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I believe a (re)introduction is in order.

Now, I am not a total newbie to the blogosphere, so this is more of an introduction to my communication technologies class and a (re)introduction to my blog.

I began blogging as an assignment for my social media class in the fall of 2013. At first, it was simply homework accompanied with the “get it over with” mindset. However, the more blogs I posted, the more blogs I dreamed of writing and the more blogs I enjoyed creating. I discovered a creative part of myself that I didn’t have before, or that was actually just hidden.

Blogging through the past 4 months has brought me opportunities that I didn’t know were available. People from countries such as Singapore, Canada and Germany have viewed my writing. WHAT. I’ve never even stepped foot outside of the U.S., but I feel more cultured just through blog views.

So, for my communication technologies comrades and whoever else who cares to read, I am generally on the backend of emerging technologies. I would say I’m ahead of most of the U.S. population in what technologies I utilize, but behind the majority of college students and those in their 20’s.

Save my iPod Nano, I’ve always been wary of Apple products. It simply cannot be worth the price people pay. I still don’t believe their products live up to the hype, price and popularity. (I also think Apple is trying to take over the world, but we’ll spare that for another time.)

While my friends were immersed in their iPhones and smartphones, I was perfectly content with my 2006 non-data Blackjack. After much deliberation, I finally gave into the iPhone craze in May 2013. Albeit, it was an iPhone 4 (released in 2010), but still, a big step for me. I see no need in being the first to get the latest electronic for a nice chunk of money. I’d much rather sit back, observe everyone’s reactions, and then, maybe indulge in a much cheaper, now “outdated” product of my own. Definitely not a trailblazer in the technology arena.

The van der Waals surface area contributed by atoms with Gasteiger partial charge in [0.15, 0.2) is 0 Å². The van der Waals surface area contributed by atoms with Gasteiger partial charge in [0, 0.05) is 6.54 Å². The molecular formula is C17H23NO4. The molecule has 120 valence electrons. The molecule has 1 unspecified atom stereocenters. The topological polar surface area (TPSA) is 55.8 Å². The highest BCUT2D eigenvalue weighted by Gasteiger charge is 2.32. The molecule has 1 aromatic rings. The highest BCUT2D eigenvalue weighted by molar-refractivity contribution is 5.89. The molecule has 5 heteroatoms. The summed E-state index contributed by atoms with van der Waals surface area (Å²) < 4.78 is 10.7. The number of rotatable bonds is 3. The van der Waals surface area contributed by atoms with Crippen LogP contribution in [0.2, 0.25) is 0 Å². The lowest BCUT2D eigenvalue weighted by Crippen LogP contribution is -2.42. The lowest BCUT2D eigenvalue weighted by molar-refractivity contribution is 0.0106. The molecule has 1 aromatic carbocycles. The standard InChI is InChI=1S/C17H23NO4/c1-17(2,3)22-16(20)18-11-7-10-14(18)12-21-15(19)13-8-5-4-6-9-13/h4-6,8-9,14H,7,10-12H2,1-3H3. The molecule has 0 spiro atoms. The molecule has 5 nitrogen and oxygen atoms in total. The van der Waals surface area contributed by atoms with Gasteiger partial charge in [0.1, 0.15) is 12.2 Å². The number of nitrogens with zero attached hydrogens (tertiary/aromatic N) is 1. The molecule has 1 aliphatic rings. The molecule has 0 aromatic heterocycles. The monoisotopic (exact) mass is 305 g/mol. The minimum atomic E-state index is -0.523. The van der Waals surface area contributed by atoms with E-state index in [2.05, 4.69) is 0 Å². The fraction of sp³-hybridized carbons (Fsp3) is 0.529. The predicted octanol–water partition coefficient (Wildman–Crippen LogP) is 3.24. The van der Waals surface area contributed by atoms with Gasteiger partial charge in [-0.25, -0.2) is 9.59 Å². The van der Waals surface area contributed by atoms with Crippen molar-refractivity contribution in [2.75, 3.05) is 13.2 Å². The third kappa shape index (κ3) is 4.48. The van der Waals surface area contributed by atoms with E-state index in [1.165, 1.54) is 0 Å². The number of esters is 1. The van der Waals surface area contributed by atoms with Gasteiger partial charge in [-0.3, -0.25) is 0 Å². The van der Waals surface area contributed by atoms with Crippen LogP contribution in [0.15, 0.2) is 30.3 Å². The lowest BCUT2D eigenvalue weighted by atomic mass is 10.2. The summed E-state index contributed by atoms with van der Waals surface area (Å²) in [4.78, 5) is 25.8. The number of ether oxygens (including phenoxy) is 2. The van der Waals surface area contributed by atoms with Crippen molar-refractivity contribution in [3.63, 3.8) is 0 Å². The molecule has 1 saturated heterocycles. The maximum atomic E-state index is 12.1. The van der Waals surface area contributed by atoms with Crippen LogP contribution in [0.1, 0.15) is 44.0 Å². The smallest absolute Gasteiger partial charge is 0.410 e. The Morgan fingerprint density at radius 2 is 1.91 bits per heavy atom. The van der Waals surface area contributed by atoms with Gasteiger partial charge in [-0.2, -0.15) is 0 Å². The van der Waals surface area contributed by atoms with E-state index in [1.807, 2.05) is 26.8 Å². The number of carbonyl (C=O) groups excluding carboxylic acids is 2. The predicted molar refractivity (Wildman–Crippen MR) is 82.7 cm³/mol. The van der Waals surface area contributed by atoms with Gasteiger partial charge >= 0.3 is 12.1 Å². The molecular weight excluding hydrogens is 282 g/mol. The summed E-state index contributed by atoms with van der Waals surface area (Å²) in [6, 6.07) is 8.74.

While price is a big turnoff for buying premiere electronics, I also see little improvement to my life by attaining these new toys. My world goes on just as it should, even without the iPad mini or the 5s. The last time I checked, I can still call from my phone, breathe, interact with people throughout my day, laugh, eat, walk, etc. In fact, I might be able to do all of those things more because I don’t have a new gadget to be glued to. I earnestly try (and succeed for the most part) to be content with whatever I have. Not boring, but content.


Since the invention of CDs, iPods, and ways to listen to both of those in the car, I do not see radio lasting much further. Yes, radio is the most widely owned communication technology, but it is also the oldest communication technology that we have. That means most of the 65+ crowd owns a radio, while the majority of them do not own a laptop, iPod, smartphone, tablet, etc. I see the radio grandfathering out, as newer technologies sweep in.

Why listen to a random assortment of songs that you have no control over when you can create your own playlist and listen to all of your favorites? Why listen to commercials when you can buy the premium Pandora or Spotify account and have commercial-free listening in your car? Apps such as Pandora, Spotify, and ESPN will overtake radio as the younger generation replaces the old. In my opinion, the only thing that would be missed in the absence of radio would be the traffic reports.

Radio has been consistent over the years, but change truly is the only constant.


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